News Video | Policy | GPs | Hospitals | Medical | Mental Health | Welfare | Search


Liggins Institute Prematurity Study Gains Funding


11 September 2003

For Immediate Use

Liggins Institute Prematurity Study Gains HRC Funding

Assessing the hormonal differences of children born early will be the focus of researchers at The University of Auckland Liggins Institute who have recently gained Health Research Council (HRC) funding.

The HRC announced the funding today.

Paediatric endocrinologists Associate Professor Wayne Cutfield and Dr Paul Hofman will lead the team, which also includes Dr Mark Harris, Associate Professor Bernhard Breier and Dr Mark Vickers.

In an earlier HRC-funded study, the lead researchers found that children born very early were shorter than expected from their parents’ height. In addition, their body tissues were resistant to the hormone insulin. Such resistance can be a precursor to type-2 diabetes.

The researchers propose that the short stature results from the body’s poor recognition of growth hormone. They will use the new HRC funding to investigate this theory.

“Growth hormone has a number of important roles in the body. If we prove our hypothesis, the findings might indicate that premature babies would benefit from growth hormone treatment to improve growth and metabolism,” said Dr Cutfield.

The team will recruit children aged between four and ten years old who were born at least eight weeks early, and compare their hormonal test responses with those of children born at term. They will also measure the bone density and fatty tissue of the children, as these are strongly affected by the action of the growth hormone.

“If we can tease out what is happening with growth hormone and insulin and the tissues they act on, it should then be possible to develop interventions to prevent illness developing,” said Dr Hofman.

“There is already a lot of debate about the ideal nutrient or food intake for premature newborns. Compared to the levels of nutrition they would receive in their mother’s wombs, all receive inadequate protein intake at first, followed by elevated fat intake.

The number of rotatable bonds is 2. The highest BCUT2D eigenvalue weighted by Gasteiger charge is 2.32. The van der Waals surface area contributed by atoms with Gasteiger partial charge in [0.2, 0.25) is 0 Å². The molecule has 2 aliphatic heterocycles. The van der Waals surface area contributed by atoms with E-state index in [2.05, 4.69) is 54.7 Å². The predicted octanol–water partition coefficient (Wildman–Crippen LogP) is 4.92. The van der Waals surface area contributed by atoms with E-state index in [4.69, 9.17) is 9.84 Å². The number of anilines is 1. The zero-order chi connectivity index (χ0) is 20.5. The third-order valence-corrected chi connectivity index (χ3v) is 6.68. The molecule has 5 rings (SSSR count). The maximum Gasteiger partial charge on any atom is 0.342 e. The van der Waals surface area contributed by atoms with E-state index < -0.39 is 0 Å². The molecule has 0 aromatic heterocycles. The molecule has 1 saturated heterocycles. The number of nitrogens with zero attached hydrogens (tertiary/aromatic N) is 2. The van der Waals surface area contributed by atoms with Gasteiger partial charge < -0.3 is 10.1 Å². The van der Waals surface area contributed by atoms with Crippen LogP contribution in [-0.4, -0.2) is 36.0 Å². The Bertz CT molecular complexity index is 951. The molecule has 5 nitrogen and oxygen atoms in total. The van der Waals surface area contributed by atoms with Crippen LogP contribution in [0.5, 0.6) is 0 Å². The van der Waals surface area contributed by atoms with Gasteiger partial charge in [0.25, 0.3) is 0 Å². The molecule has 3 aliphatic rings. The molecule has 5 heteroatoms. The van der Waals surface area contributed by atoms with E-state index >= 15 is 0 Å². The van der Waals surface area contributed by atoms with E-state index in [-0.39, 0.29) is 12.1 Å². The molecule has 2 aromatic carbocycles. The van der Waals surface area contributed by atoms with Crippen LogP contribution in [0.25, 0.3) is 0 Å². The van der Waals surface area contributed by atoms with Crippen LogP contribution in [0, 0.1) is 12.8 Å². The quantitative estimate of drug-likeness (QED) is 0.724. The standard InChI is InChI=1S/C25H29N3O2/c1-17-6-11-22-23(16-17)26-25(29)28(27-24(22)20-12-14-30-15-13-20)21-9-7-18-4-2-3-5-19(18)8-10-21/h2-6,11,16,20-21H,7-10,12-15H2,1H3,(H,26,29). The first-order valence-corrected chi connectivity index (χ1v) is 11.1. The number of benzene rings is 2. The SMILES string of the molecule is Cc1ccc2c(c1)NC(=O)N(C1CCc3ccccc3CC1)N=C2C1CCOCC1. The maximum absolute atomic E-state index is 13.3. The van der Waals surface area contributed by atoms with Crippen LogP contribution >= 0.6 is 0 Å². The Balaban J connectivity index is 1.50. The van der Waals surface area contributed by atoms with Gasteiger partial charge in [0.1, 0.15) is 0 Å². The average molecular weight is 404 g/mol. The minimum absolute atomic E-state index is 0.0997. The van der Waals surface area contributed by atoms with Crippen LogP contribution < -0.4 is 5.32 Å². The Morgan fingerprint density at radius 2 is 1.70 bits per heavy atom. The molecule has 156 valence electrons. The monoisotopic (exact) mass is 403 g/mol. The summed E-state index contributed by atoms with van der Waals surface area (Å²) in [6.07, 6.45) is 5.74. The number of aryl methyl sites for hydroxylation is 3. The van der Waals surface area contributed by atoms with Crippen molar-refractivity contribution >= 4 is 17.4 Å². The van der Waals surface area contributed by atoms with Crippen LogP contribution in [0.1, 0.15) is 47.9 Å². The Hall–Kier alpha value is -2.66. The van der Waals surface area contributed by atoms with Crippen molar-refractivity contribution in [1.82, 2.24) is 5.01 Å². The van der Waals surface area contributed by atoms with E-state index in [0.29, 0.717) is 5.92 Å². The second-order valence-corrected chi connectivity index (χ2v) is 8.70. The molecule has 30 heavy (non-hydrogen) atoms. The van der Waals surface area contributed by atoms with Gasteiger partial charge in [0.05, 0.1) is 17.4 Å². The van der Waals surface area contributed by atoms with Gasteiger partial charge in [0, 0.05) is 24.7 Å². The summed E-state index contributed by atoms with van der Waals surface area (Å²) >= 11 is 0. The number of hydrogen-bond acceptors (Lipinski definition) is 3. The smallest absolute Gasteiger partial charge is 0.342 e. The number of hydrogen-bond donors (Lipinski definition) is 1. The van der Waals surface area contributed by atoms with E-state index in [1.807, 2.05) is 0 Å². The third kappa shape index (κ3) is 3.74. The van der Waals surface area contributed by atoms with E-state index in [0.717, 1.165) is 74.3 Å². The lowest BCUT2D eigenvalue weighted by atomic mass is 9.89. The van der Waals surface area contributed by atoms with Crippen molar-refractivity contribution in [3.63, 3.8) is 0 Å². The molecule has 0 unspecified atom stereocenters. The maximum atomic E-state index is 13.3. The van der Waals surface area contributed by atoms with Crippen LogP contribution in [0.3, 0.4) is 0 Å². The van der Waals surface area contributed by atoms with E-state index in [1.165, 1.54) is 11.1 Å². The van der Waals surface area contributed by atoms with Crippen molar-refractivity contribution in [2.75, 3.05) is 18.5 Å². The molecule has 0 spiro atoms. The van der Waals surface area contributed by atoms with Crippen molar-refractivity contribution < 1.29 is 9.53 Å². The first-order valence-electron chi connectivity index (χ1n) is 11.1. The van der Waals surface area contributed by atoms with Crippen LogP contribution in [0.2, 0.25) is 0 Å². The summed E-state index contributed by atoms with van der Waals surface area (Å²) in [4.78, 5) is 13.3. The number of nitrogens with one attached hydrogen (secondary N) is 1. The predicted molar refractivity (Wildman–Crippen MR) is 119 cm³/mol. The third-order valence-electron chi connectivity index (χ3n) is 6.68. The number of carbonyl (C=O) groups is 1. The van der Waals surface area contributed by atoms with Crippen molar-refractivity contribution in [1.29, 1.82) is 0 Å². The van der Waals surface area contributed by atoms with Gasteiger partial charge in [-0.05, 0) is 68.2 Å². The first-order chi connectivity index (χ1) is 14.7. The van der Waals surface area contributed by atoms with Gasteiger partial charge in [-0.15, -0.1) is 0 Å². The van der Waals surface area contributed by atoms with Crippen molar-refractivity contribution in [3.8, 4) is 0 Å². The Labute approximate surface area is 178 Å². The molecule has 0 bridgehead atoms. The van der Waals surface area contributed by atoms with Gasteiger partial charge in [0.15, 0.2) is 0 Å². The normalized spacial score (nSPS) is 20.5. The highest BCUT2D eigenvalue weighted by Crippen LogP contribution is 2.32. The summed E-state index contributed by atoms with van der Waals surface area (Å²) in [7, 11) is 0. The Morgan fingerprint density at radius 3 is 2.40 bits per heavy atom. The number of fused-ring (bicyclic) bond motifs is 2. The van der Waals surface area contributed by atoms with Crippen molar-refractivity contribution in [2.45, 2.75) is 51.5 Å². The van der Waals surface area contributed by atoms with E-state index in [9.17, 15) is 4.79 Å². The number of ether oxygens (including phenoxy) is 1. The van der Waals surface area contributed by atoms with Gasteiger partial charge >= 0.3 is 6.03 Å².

“It may be that interventions during this critical period of development, rather than during adult life, will prove more effective in preventing or reducing the prevalence of type-2 diabetes,” he said.

The Liggins project was one of 51 research contracts awarded by the HRC in its annual funding round, chosen from a total of 252 applications.


© Scoop Media

Culture Headlines | Health Headlines | Education Headlines


NZ On Air TV Funding: More Comedy Comes Out Of The Shadows

Paranormal Event Response Unit is a series conceived by Jemaine Clement and Taika Waititi as a TV spin-off from their highly acclaimed feature film What We Do In The Shadows. More>>


Mars News: Winners Announced For The 2016 Apra Silver Scroll Awards

Wellington singer-songwriter and internationally acclaimed musician Thomas Oliver has won the 2016 APRA Silver Scroll Award with his captivating love song ‘If I Move To Mars’. More>>


Scoop Review Of Books: Salt River Songs by Sam Hunt

Colin Hogg, a longtime comrade of Sam, writes in his Introduction that, ‘There is a lot of death in this collection of new poems by my friend Sam Hunt. It’s easier to count the poems here that don’t deal with the great destroyer than it is to point to the ones that do.’ More>>

Electronica: Restoring The World’s First Recorded Computer Music

University of Canterbury Distinguished Professor Jack Copeland and UC alumni and composer Jason Long have restored the earliest known recording of computer-generated music, created more than 65 years ago using programming techniques devised by Alan Turing. More>>


Scoop Review Of Books: Almost Getting Away With Murder

The Black Widow by Lee-Anne Cartier: Lee-Anne Cartier is the sister of the Christchurch man found to have been murdered by his wife, Helen Milner, after an initial assumption by police that his death, in 2009, was suicide. More>>

Howard Davis: Triple Echo - The Malevich/Reinhardt/Hotere Nexus

Howard Davis: The current juxtaposition of works by Ralph Hotere and Ad Reinhardt at Te Papa perfectly exemplifies Jean Michel Massing's preoccupation with the transmigration of imagery in a remarkable triple echo effect... More>>

Get More From Scoop



Search Scoop  
Powered by Vodafone
NZ independent news